With the advent of replaceable bulb headlamps in 1983, restrictions on the size and shape of headlamps were no longer required. While two additional configurations of mechanical aiming pads were permitted, not all headlamp designs could accommodate them. In response to this problem, the agency has allowed VHAD since June 8, 1989. VHAD is an alternative method of mechanical aim which is not dependent upon an externally applied mechanical device. It is accomplished by mechanical aiming equipment on the vehicle itself.
As a consequence, the vehicle industry requested that the agency allow VOA headlamps, provided that significant visual cues in the beam pattern were added to assure accuracy. Subsequently, VOA headlamps became part of FMVSS No. 108 and headlamps meeting new beam pattern photometric requirements were developed. These headlamps have a beam pattern that is relatively insensitive to modest horizontal misaim. VOA headlamps were allowed based on comments to the agency that vehicles could be built with such close tolerances that no horizontal aim adjustment was necessary. Additionally, to date, no useful visual cue for horizontal aiming exists. Consequently, because no visual cue was available for the purpose of horizontal aiming, the agency did not permit any horizontal movement of VOA headlamps. The lamp is essentially correctly aimed as installed. As an alternative, horizontal-aiming VHADs were permitted on VOA headlamps as a means for manufacturers to meet European requirements which require both a horizontal and vertical aim adjustment. Thus, to be sold in both the European and U.S. markets, a headlamp needs both a horizontal and vertical aiming screw. A VOA headlamp intended for use only in the U.S. market need only have the vertical one.
As part of the justification for the agency's allowing VOA headlamps in 1996, vehicle manufacturers indicated that they needed no horizontal aim adjustment because of the present accuracy of vehicle assembly and headlamp positioning on the assembly line. Because of this, and the fact that no reliable scientific method of achieving horizontal VOA has been determined, two major changes were made to FMVSS No. 108 for VOA headlamps. These were: (1) the beam was made to be much wider and much less sensitive to horizontal misaim and, (2) no horizontal aiming screws or mechanisms other than a horizontal VHAD were permitted. Federal-Mogul apparently does not want to bear the costs of adding a VHAD to its VOA headlamps, but does need some horizontal aim adjustment to be incorporated. As a consequence, it has petitioned to allow horizontal aim adjustability, but without a horizontal VHAD, as described above.
In 1996, an internationally-comprised Regulatory Negotiation Committee worked with the agency over many months to achieve a consensus on all issues and the specific text of the amendment to allow VOA headlamps. Because the present VHAD horizontal aim requirements, as applied to VOA, were part of that consensus agreement, the agency is reluctant to change these requirements, absent a compelling demonstration of a need to do so.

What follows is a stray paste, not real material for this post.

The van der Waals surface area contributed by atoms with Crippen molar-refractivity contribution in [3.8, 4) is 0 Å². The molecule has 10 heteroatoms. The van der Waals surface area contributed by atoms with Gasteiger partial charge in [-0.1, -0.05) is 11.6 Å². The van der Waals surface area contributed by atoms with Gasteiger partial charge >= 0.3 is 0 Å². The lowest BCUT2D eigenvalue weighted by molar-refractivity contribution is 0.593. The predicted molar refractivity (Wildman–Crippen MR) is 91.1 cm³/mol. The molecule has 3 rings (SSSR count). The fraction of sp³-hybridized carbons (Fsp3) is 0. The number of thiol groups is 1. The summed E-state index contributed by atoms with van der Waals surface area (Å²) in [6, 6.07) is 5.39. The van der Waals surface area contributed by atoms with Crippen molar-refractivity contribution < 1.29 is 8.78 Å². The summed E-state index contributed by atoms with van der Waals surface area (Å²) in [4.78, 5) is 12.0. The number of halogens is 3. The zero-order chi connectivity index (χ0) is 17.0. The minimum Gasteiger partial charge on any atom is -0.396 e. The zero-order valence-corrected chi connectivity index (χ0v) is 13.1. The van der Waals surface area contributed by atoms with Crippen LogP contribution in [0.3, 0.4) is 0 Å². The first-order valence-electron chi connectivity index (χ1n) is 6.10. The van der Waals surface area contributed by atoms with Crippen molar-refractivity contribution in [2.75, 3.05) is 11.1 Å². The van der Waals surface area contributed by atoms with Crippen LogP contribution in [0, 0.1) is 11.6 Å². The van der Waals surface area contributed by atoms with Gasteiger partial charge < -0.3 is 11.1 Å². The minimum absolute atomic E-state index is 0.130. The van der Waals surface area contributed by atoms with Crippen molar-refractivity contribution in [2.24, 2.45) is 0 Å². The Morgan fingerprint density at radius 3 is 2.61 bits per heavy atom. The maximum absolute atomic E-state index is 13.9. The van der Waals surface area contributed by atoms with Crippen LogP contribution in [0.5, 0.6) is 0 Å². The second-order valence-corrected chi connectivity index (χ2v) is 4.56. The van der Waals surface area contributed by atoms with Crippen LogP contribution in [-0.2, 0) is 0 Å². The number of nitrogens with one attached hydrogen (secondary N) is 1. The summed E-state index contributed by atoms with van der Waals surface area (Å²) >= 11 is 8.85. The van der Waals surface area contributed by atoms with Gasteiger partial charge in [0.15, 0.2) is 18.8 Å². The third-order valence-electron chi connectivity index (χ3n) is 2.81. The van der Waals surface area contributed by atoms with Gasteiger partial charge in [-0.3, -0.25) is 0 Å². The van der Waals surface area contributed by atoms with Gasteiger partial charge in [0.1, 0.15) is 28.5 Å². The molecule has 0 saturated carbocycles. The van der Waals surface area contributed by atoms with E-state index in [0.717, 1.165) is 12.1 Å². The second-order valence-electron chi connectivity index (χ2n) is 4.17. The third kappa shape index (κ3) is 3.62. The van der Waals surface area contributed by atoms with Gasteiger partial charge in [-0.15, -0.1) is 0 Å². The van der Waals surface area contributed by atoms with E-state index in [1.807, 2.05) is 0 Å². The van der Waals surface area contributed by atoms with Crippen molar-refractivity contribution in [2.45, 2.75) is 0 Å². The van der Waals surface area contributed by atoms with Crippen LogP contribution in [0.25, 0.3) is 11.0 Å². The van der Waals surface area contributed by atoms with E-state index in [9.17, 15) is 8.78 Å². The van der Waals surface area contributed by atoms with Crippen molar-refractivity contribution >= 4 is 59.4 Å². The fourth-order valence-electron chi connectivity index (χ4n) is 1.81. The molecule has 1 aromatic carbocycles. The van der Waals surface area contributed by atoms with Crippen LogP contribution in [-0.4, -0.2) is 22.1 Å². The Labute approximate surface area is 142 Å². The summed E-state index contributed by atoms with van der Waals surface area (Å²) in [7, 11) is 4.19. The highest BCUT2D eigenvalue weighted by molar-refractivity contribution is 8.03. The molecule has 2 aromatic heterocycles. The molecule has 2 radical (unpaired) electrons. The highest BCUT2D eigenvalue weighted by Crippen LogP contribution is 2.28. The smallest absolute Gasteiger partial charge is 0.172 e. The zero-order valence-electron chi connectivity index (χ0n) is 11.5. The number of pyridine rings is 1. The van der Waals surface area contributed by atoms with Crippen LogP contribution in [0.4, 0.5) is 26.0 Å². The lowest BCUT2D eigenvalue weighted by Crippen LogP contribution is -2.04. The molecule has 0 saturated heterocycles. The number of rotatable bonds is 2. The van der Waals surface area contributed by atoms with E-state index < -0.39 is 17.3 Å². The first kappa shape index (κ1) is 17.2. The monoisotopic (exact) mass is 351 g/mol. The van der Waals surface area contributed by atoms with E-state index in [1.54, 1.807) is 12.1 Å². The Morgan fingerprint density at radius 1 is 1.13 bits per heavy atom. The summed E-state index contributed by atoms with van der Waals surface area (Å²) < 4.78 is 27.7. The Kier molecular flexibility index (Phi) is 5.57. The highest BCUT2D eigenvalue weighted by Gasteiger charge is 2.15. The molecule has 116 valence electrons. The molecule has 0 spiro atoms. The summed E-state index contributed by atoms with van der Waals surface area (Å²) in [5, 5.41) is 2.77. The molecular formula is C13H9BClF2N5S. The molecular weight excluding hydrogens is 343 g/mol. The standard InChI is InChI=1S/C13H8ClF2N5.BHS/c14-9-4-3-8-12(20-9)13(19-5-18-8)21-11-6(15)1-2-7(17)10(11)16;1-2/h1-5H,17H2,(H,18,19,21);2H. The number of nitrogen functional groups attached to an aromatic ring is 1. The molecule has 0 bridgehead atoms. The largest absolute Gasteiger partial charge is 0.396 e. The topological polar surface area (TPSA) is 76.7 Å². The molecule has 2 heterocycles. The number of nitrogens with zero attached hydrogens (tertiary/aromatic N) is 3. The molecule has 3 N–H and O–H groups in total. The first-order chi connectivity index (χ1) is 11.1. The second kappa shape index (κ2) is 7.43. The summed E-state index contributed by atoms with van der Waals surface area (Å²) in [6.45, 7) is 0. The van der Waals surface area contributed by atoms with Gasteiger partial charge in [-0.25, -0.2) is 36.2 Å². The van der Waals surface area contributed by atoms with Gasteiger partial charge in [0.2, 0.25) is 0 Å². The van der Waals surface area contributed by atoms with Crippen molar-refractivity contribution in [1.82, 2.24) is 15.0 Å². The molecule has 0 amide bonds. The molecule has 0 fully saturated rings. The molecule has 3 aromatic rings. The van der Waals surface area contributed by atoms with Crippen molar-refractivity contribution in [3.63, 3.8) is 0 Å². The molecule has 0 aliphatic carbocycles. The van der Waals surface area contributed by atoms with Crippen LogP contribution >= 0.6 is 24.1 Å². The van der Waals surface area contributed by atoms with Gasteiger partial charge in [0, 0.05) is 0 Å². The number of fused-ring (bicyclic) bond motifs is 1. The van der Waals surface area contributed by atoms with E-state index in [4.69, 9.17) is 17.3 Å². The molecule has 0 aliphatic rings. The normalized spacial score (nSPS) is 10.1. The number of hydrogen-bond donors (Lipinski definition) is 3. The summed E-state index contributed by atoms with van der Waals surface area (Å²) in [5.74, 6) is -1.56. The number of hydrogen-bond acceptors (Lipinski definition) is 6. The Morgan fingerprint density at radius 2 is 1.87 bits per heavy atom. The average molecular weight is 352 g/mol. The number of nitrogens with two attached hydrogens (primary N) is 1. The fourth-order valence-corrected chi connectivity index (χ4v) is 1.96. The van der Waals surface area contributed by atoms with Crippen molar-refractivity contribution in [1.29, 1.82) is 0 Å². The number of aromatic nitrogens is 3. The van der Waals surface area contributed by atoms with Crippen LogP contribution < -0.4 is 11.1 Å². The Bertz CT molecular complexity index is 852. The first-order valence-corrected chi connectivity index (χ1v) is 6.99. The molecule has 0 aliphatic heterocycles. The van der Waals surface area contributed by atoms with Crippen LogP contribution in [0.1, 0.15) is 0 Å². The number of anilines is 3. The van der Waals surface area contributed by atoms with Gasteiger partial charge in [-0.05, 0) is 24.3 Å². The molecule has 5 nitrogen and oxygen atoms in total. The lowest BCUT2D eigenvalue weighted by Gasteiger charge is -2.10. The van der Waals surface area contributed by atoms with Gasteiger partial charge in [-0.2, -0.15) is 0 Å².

Currently, manufacturers can only use a VHAD for providing horizontal aim adjustment if they want that feature on a VOA headlamp. Federal-Mogul's petition appears to be based on a desire to have a small horizontal adjustment without a VHAD for the purpose of overcoming inaccuracies in the design and assembly of motor vehicles such that the headlamp housing may be purposefully misaimed, within a certain range, to help assure the desired visually symmetric size of the gap between the vehicle body and the headlamp or between the headlamp reflector and the surrounding headlamp housing while simultaneously achieving correct horizontal aim because of the design of the headlamp's lower beam. The agency is also aware of other lighting manufacturers who are contemplating methods of overcoming manufacturing inaccuracies with methods similar to Federal-Mogul's.
During the negotiated rulemaking, all of the vehicle manufacturers represented on the committee stated that they were capable of building vehicles as accurately as needed to install VOA headlamps. However, this degree of precision in assembly adds cost. This is also the case for including a VHAD. Federal-Mogul's petition requests a less expensive third alternative. That is, it requests that a small horizontal aim range be permitted to allow manufacturers to make the fit of the headlamp to their vehicle to appear more precise than would otherwise be the case. The requested horizontal aim would only be large enough “to ensure the headlamp will stay in compliance when installed on a vehicle.”
Federal-Mogul's petition overlooks the fact that, aside from a VHAD, VOA headlamps do not currently have any feature that allows anyone other than the headlamp's manufacturer to objectively assess the accuracy of horizontal aim. Hence, a vehicle manufacturer seeking to adjust the horizontal aim of these lamps on a new vehicle would have no objective, repeatable way to assess the impact of its horizontal aim adjustments on real world lighting performance. Because of this limitation, neither the agency nor anyone else, including vehicle dealers and state safety inspectors, would have any way of knowing whether the “minor” horizontal aim adjustments vehicle manufacturers could make pursuant to this request would produce acceptable or “complying” horizontal aim on headlamps on vehicles on the road.
One promising near-term means of addressing the inability to provide Start Printed Page 42987horizontal aim is to find a solution for a visual horizontal fiducial mark or reference similar to the cutoff in the beam pattern that permits vertical visual aiming. The vertical aim cutoff allows inspectors, service shops, and others to reliably and accurately vertically aim these headlamps. Informal discussions about developing a horizontal fiducial feature in the lower beam pattern have been held at recent meetings of the Society of Automotive Engineers (SAE) Lighting Committee. There have also been similar discussions at international meetings of automotive lighting experts.
Given Federal-Mogul's, as well as other manufacturers', desire for horizontal aiming features other than VHADs, the agency believes it is incumbent on Federal-Mogul and the industry to develop a single method for horizontal aiming which could be incorporated into FMVSS No. 108. The agency does not intend to assess individual manufacturer's petitions for alternatives to install a VHAD.
In accordance with 49 CFR part 552, this completes the agency's review of the petition. The agency has concluded that there is no reasonable possibility that the amendment requested by the petitioner would be issued at the conclusion of a rulemaking proceeding. Accordingly, it denies Federal-Mogul's petition.Start Signature
Issued on: August 13, 2001.
Stephen R. Kratzke,
Associate Administrator for Safety Performance Standards.
[FR Doc. 01-20668 Filed 8-15-01; 8:45 am]
BILLING CODE 4910-59-P